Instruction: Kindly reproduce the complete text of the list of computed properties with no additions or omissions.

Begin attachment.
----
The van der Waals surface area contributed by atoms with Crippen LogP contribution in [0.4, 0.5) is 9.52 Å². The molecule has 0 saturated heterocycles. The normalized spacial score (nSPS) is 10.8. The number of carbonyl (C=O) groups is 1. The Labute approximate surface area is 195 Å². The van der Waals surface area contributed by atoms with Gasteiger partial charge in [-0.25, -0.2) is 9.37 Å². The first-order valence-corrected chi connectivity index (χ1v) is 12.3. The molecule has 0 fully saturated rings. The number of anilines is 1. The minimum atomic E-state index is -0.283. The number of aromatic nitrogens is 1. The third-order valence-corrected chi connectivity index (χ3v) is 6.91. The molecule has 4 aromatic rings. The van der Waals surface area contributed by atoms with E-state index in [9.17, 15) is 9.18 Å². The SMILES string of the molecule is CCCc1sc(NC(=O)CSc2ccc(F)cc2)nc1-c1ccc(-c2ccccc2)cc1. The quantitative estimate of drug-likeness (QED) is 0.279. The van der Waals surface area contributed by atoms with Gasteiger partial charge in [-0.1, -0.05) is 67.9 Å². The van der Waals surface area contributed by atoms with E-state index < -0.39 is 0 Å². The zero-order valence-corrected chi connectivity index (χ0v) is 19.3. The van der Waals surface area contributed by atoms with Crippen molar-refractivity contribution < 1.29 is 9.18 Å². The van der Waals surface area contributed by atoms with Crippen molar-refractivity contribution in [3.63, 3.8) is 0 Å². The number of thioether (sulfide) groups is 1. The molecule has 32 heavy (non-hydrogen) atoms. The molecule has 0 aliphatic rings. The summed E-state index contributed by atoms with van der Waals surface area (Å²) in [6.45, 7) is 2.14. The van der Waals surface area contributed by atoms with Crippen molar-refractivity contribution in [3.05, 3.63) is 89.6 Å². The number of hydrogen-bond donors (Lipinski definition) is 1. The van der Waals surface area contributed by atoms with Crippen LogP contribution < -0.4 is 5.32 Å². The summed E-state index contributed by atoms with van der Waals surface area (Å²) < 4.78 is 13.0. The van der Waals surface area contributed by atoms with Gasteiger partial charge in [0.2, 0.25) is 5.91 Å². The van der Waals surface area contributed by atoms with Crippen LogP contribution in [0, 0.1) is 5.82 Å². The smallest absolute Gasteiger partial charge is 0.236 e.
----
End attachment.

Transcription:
The van der Waals surface area contributed by atoms with Crippen LogP contribution in [0.4, 0.5) is 9.52 Å². The molecule has 0 saturated heterocycles. The normalized spacial score (nSPS) is 10.8. The number of carbonyl (C=O) groups is 1. The Labute approximate surface area is 195 Å². The van der Waals surface area contributed by atoms with Gasteiger partial charge in [-0.25, -0.2) is 9.37 Å². The first-order valence-corrected chi connectivity index (χ1v) is 12.3. The molecule has 0 fully saturated rings. The number of anilines is 1. The minimum atomic E-state index is -0.283. The number of aromatic nitrogens is 1. The third-order valence-corrected chi connectivity index (χ3v) is 6.91. The molecule has 4 aromatic rings. The van der Waals surface area contributed by atoms with E-state index in [9.17, 15) is 9.18 Å². The SMILES string of the molecule is CCCc1sc(NC(=O)CSc2ccc(F)cc2)nc1-c1ccc(-c2ccccc2)cc1. The quantitative estimate of drug-likeness (QED) is 0.279. The van der Waals surface area contributed by atoms with Gasteiger partial charge in [-0.1, -0.05) is 67.9 Å². The van der Waals surface area contributed by atoms with E-state index < -0.39 is 0 Å². The zero-order valence-corrected chi connectivity index (χ0v) is 19.3. The van der Waals surface area contributed by atoms with Crippen molar-refractivity contribution < 1.29 is 9.18 Å². The van der Waals surface area contributed by atoms with Crippen molar-refractivity contribution in [3.63, 3.8) is 0 Å². The number of thioether (sulfide) groups is 1. The molecule has 32 heavy (non-hydrogen) atoms. The molecule has 0 aliphatic rings. The summed E-state index contributed by atoms with van der Waals surface area (Å²) in [6.45, 7) is 2.14. The van der Waals surface area contributed by atoms with Crippen molar-refractivity contribution in [3.05, 3.63) is 89.6 Å². The number of hydrogen-bond donors (Lipinski definition) is 1. The van der Waals surface area contributed by atoms with Crippen LogP contribution < -0.4 is 5.32 Å². The summed E-state index contributed by atoms with van der Waals surface area (Å²) < 4.78 is 13.0. The van der Waals surface area contributed by atoms with Gasteiger partial charge in [0.2, 0.25) is 5.91 Å². The van der Waals surface area contributed by atoms with Crippen LogP contribution in [0, 0.1) is 5.82 Å². The smallest absolute Gasteiger partial charge is 0.236 e.